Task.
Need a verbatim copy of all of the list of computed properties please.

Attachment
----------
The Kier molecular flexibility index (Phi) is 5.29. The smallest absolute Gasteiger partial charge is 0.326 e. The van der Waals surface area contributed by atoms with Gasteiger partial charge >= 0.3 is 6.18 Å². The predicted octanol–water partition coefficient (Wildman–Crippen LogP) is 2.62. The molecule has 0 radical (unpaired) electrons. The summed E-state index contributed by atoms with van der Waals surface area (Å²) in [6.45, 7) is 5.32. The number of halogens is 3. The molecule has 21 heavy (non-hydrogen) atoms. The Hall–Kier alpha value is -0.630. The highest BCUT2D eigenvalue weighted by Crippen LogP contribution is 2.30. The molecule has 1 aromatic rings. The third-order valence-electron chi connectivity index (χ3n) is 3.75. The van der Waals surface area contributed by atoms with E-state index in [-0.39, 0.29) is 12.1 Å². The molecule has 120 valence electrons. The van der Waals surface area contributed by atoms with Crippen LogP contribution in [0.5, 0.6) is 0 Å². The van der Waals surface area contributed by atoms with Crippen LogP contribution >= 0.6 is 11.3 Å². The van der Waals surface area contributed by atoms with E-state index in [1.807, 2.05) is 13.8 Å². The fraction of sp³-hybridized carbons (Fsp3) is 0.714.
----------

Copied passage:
The Kier molecular flexibility index (Phi) is 5.29. The smallest absolute Gasteiger partial charge is 0.326 e. The van der Waals surface area contributed by atoms with Gasteiger partial charge >= 0.3 is 6.18 Å². The predicted octanol–water partition coefficient (Wildman–Crippen LogP) is 2.62. The molecule has 0 radical (unpaired) electrons. The summed E-state index contributed by atoms with van der Waals surface area (Å²) in [6.45, 7) is 5.32. The number of halogens is 3. The molecule has 21 heavy (non-hydrogen) atoms. The Hall–Kier alpha value is -0.630. The highest BCUT2D eigenvalue weighted by Crippen LogP contribution is 2.30. The molecule has 1 aromatic rings. The third-order valence-electron chi connectivity index (χ3n) is 3.75. The van der Waals surface area contributed by atoms with E-state index in [-0.39, 0.29) is 12.1 Å². The molecule has 120 valence electrons. The van der Waals surface area contributed by atoms with Crippen LogP contribution in [0.5, 0.6) is 0 Å². The van der Waals surface area contributed by atoms with Crippen LogP contribution >= 0.6 is 11.3 Å². The van der Waals surface area contributed by atoms with E-state index in [1.807, 2.05) is 13.8 Å². The fraction of sp³-hybridized carbons (Fsp3) is 0.714.